Carrie Jones is Welsh through and through and also plays for Manchester United Women’s team. Ring a bell? And no, not Daniel James, Ryan Giggs. But Ryan isn’t the ex-United player that she’s been compared to, but instead Michael Owen. But despite that, you may not know much about her, so, who is Carrie Jones?
Carrie Jones – Player Profile
Carrie Jones was born on September 4th, 2002, and is just 18 years old. She plays as a midfielder for the academy side and has already been capped for Wales. Jones joined Manchester United last season and has played 3 matches for the first team, but usually features for the youth sides. The promising youngster has represented Wales at all levels apart from U19, as she showed so much progress that she went from the U17 to the senior team.
Carrie was born in Wales to parents Andrew and Joyce Jones. She grew up in Newtown, Powys and has an older sister, Maia, and a younger brother, Ioan. She also attended Newtown High School.
Jones began playing football as a child at her grandmother’s farm with her cousins and spent the majority of her youth career playing in local boys’ teams. At the age of seven, Carrie convinced her parents to take her to a girls’ only turn-up-and play session in her native Newtown. She joined her first youth side, Newtown White Stars, at the age of seven after having to convince her parents to take her to a girls’ only turn-up-and-play session.
She eventually moved to Barriew Juniors, but she was forced to leave the club after a rule was introduced which prohibited girls from playing in boys teams until they were 12 years old. This rule was eventually scrapped and Jones resumed playing in the boys’ side.
Her Barriew manager said, “It was clear from coaching Carrie at an early age that she had a special talent. Her balance was outstanding. She had fantastic speed of ball control – often leaving opponents trailing in her wake – and even at a young age, her mature attitude, and willingness to learn, made her stand out. Giving Carrie the opportunity to play with boys, up to and including U16, meant that she was constantly being challenged in every match, and every training session.
“Physically, she understood that she needed to be stronger in the tackle, and when protecting the ball. The speed of the boys game helped her to develop her technical skills, in terms of control, pressing and moving the ball quickly. I have no doubt that playing with boys helped her development immensely and began to equip her for the challenges she faced when playing at [the] national level.” She later moved back to Newtown, where she caught the eye of Wales U15 manager Matthew Clement.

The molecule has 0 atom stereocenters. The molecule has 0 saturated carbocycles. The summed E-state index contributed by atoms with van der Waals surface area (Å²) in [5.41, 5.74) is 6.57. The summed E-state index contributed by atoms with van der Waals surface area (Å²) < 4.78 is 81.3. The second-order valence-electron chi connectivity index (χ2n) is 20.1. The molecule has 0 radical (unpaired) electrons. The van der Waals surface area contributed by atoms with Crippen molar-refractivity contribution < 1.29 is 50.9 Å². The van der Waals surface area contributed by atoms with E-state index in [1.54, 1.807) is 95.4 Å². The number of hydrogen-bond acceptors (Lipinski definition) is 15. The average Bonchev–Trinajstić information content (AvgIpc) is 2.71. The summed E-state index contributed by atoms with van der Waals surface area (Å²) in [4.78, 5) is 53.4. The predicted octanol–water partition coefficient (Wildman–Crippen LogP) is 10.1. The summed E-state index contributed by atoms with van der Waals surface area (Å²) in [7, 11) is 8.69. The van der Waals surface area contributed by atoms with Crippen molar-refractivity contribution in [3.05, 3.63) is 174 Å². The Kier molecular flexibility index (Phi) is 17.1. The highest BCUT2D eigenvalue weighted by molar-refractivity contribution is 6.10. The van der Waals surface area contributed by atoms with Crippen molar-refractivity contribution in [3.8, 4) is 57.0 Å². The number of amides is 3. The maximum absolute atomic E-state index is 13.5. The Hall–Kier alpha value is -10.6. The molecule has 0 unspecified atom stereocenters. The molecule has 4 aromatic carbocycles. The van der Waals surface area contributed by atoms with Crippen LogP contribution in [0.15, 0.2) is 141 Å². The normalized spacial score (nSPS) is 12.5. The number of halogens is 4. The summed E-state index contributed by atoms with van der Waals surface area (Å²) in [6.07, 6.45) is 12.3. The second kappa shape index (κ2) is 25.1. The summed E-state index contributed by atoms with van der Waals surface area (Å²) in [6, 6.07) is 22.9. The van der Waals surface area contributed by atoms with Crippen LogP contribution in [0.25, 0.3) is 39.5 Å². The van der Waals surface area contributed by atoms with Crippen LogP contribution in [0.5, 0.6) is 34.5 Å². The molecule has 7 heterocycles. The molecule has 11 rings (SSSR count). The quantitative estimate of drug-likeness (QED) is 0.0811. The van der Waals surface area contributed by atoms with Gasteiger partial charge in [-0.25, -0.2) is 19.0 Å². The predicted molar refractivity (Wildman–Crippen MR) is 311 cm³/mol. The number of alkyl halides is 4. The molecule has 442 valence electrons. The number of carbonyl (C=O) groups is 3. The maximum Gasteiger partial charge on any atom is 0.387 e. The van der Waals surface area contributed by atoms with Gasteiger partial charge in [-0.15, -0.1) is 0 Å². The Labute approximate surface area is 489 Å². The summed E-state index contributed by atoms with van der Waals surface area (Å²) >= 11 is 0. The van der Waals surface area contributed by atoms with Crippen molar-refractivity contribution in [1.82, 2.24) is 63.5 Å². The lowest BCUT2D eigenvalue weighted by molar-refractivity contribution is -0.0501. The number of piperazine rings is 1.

Carrie joined Welsh outfit Cardiff City for the 2019–20 season, where she made nine league appearances for the team, scoring three goals. Something interesting about Cardiff is that they play in the Welsh footballing system. However, this in itself isn’t unique, but the fact that they didn’t follow the men’s team (who play in the Championship in men’s football) is interesting. Anyway, she didn’t play for them much before getting the attention of Manchester United. Former Wales player Gwennan Harries described the youngster as “So composed, got two great feet, but most importantly for me, her work ethic is outstanding, a real team player.”
Carrie signed for the Red Devils in June 2020, but mainly features for Manchester United’s U21 Academy team. Having been included in the two previous senior matchday squads as an unused substitute, she made her first-team debut on 7 March 2021 as a substitute for Jess Sigsworth in a 3–0 WSL win over Aston Villa. She is currently at Manchester United.
THE DECISION FROM HERE?
Carrie Jones is making sporadic appearances in the WSL and is playing for the U21 week in week out. So, should she go out on loan as I’ve recommended for many youngsters? Well, yes but no. I think she should continue playing for the U21 side but also have dual registration with a Championship side.
I think playing for Birmingham wouldn’t be a bad idea. After all, they have 21 players and will be in desperate need of players, especially if an injury crisis hits. The Bluenoses won’t be wanting their team to forfeit matches, so an agreement wouldn’t be that bad. And if United needed her for some reason, then they can recall her.